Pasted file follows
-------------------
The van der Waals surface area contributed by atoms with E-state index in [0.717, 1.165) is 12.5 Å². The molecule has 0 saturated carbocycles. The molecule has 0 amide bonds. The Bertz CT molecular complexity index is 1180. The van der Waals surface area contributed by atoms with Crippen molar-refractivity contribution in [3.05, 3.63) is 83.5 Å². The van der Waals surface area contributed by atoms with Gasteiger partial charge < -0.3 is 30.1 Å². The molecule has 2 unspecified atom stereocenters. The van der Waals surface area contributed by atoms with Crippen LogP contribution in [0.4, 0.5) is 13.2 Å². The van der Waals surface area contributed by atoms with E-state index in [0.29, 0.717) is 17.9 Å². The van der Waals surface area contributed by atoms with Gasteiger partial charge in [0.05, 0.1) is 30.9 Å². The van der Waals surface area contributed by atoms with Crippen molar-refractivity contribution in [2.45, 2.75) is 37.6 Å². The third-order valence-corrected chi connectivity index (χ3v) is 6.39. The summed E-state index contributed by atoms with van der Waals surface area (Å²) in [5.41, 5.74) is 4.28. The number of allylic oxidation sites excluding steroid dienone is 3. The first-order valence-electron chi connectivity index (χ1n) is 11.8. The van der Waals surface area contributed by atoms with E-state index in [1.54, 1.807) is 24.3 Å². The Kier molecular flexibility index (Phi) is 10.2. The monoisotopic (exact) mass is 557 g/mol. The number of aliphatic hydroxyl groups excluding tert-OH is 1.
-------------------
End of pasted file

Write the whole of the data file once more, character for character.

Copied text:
The van der Waals surface area contributed by atoms with E-state index in [0.717, 1.165) is 12.5 Å². The molecule has 0 saturated carbocycles. The molecule has 0 amide bonds. The Bertz CT molecular complexity index is 1180. The van der Waals surface area contributed by atoms with Crippen molar-refractivity contribution in [3.05, 3.63) is 83.5 Å². The van der Waals surface area contributed by atoms with Gasteiger partial charge < -0.3 is 30.1 Å². The molecule has 2 unspecified atom stereocenters. The van der Waals surface area contributed by atoms with Crippen LogP contribution in [0.4, 0.5) is 13.2 Å². The van der Waals surface area contributed by atoms with E-state index in [0.29, 0.717) is 17.9 Å². The van der Waals surface area contributed by atoms with Gasteiger partial charge in [0.05, 0.1) is 30.9 Å². The van der Waals surface area contributed by atoms with Crippen molar-refractivity contribution in [2.45, 2.75) is 37.6 Å². The third-order valence-corrected chi connectivity index (χ3v) is 6.39. The summed E-state index contributed by atoms with van der Waals surface area (Å²) in [5.41, 5.74) is 4.28. The number of allylic oxidation sites excluding steroid dienone is 3. The first-order valence-electron chi connectivity index (χ1n) is 11.8. The van der Waals surface area contributed by atoms with E-state index in [1.54, 1.807) is 24.3 Å². The Kier molecular flexibility index (Phi) is 10.2. The monoisotopic (exact) mass is 557 g/mol. The number of aliphatic hydroxyl groups excluding tert-OH is 1.